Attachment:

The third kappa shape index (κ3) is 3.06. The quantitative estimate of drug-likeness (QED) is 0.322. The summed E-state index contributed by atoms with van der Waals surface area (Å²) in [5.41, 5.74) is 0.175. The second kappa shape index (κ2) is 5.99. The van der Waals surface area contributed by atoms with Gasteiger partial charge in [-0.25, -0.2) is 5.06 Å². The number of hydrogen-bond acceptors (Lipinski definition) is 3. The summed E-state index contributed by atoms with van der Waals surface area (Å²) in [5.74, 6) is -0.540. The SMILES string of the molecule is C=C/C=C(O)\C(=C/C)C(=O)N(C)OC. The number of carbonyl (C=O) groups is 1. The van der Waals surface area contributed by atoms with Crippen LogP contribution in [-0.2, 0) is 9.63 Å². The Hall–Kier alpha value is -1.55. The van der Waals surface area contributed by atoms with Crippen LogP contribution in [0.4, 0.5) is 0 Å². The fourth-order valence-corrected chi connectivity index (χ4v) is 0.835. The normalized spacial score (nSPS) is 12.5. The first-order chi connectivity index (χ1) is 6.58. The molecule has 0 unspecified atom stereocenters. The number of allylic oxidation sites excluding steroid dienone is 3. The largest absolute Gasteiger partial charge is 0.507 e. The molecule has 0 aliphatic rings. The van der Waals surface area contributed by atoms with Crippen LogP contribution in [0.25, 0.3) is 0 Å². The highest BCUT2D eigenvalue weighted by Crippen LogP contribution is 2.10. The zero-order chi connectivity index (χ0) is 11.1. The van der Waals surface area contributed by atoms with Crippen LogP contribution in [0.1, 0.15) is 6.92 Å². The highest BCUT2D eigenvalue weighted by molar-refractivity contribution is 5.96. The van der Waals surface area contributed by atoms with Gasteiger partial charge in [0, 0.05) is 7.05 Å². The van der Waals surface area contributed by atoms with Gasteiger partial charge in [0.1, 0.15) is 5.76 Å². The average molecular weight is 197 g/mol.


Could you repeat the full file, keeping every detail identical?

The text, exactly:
The third kappa shape index (κ3) is 3.06. The quantitative estimate of drug-likeness (QED) is 0.322. The summed E-state index contributed by atoms with van der Waals surface area (Å²) in [5.41, 5.74) is 0.175. The second kappa shape index (κ2) is 5.99. The van der Waals surface area contributed by atoms with Gasteiger partial charge in [-0.25, -0.2) is 5.06 Å². The number of hydrogen-bond acceptors (Lipinski definition) is 3. The summed E-state index contributed by atoms with van der Waals surface area (Å²) in [5.74, 6) is -0.540. The SMILES string of the molecule is C=C/C=C(O)\C(=C/C)C(=O)N(C)OC. The number of carbonyl (C=O) groups is 1. The van der Waals surface area contributed by atoms with Crippen LogP contribution in [-0.2, 0) is 9.63 Å². The Hall–Kier alpha value is -1.55. The van der Waals surface area contributed by atoms with Crippen LogP contribution in [0.4, 0.5) is 0 Å². The fourth-order valence-corrected chi connectivity index (χ4v) is 0.835. The normalized spacial score (nSPS) is 12.5. The first-order chi connectivity index (χ1) is 6.58. The molecule has 0 unspecified atom stereocenters. The number of allylic oxidation sites excluding steroid dienone is 3. The largest absolute Gasteiger partial charge is 0.507 e. The molecule has 0 aliphatic rings. The van der Waals surface area contributed by atoms with Crippen LogP contribution in [0.25, 0.3) is 0 Å². The highest BCUT2D eigenvalue weighted by Crippen LogP contribution is 2.10. The zero-order chi connectivity index (χ0) is 11.1. The van der Waals surface area contributed by atoms with Crippen LogP contribution in [0.1, 0.15) is 6.92 Å². The highest BCUT2D eigenvalue weighted by molar-refractivity contribution is 5.96. The van der Waals surface area contributed by atoms with Gasteiger partial charge in [0, 0.05) is 7.05 Å². The van der Waals surface area contributed by atoms with Gasteiger partial charge in [0.1, 0.15) is 5.76 Å². The average molecular weight is 197 g/mol.